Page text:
City Weighs Minimum Wage Of $12.30, Among Nation's Highest
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[April 02, 2014]
By Laila Kearney
RICHMOND, California (Reuters) — A
California city in the pricey San Francisco Bay Area postponed a vote on
Tuesday to raise its minimum wage to $12.30, which if passed would be
among the highest municipal "living wage" rates in the United States.
The proposal before the city council in Richmond, an industrial
city of about 100,000 people east of San Francisco, comes as
Democratic politicians across the United States are raising concerns
about the growing gap between the poorest and richest Americans.
The wage hike would increase wages gradually from $8 to $9 an hour
by the end of 2014 and to $9.60 in 2015. The $12.30 wage would be
fully phased in by 2017.
The measure got preliminary approval by the city council two weeks
ago. It had been scheduled for a final vote on Tuesday, but the
council never got to that item on its agenda. The vote was postponed
until April 15.
The higher wage would apply to most workers in the city, although it
would exempt businesses with fewer than 10 employees. It would also
exempt the city's youth summer employment and Welfare-to-Work
Richmond Mayor Gayle McLaughlin said in a statement filed with the
city that the wage increase would "help workers and their families
avoid poverty and economic hardship and enable them to meet basic
Advocates argue that raising the minimum wage would stimulate the
economy, since low-income people spend a higher percentage of their
income. Opponents contend that it could slow hiring at a time when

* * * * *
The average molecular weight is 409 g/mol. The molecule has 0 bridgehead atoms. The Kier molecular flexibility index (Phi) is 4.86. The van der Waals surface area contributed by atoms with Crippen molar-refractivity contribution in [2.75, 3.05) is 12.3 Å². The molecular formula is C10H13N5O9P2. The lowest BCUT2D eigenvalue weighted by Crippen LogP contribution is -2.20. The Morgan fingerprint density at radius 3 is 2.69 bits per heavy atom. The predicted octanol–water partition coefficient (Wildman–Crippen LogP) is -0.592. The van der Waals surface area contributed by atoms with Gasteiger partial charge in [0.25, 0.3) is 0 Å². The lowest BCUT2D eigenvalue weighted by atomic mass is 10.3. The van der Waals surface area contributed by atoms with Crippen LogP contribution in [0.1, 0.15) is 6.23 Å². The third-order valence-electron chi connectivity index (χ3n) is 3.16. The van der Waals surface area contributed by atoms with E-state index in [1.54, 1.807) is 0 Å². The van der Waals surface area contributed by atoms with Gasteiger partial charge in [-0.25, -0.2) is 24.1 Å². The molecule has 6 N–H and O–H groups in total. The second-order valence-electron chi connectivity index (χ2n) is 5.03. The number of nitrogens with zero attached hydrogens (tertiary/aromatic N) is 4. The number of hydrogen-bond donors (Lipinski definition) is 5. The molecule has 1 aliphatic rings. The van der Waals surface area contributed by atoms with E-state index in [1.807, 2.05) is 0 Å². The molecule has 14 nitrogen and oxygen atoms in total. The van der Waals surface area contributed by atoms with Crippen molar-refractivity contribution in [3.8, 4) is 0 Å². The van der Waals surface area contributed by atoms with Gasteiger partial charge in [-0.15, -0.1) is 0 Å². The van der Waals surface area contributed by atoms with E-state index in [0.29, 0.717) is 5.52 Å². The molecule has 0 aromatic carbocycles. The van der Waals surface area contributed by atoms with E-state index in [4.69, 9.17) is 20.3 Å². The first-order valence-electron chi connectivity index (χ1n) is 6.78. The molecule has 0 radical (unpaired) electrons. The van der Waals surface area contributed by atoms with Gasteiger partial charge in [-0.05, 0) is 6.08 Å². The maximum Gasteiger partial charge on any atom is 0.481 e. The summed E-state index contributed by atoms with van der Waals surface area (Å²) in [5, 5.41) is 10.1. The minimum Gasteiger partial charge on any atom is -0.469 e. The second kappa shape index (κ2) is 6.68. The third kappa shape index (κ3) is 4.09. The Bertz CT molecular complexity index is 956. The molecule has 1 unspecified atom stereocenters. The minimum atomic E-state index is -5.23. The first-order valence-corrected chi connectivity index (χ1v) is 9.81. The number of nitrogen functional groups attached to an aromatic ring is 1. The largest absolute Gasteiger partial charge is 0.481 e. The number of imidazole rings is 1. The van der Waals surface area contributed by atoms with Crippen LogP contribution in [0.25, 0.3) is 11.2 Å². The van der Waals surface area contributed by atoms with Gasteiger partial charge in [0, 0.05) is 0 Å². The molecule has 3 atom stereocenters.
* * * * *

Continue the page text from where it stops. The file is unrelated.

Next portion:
the U.S. economy is still facing high unemployment.
President Barack Obama has pushed Congress to raise the federal
minimum wage to $10.10 an hour, from $7.25, after nearly half of all
states and the District of Columbia raised theirs. Obama's call has
failed to win the backing of the Republican-controlled U.S. House of
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A move by Connecticut last month to raise its minimum wage to $10.10
by 2017, the highest state rate in the nation, has added to momentum
on the matter. So did a move by a Seattle suburb to raise its
minimum wage for travel and hospitality workers to $15 an hour last
If the Richmond ordinance passes, its minimum wage would be higher
than nearby San Francisco's minimum entry pay, $10.74.
The ordinance would require employers to post notices of the wage
hikes in their establishments and provide payroll records to the
city if investigated for possible wage violations.
At last month's Richmond City Council meeting, most attendees backed
raising the minimum wage. But several business owners and residents
said they were concerned a wage hike would force businesses to move
out of Richmond, limit jobs and drive up the cost of goods and
(Editing by Cynthia Johnston and Alex Dobuzinskis;
editing by Larry
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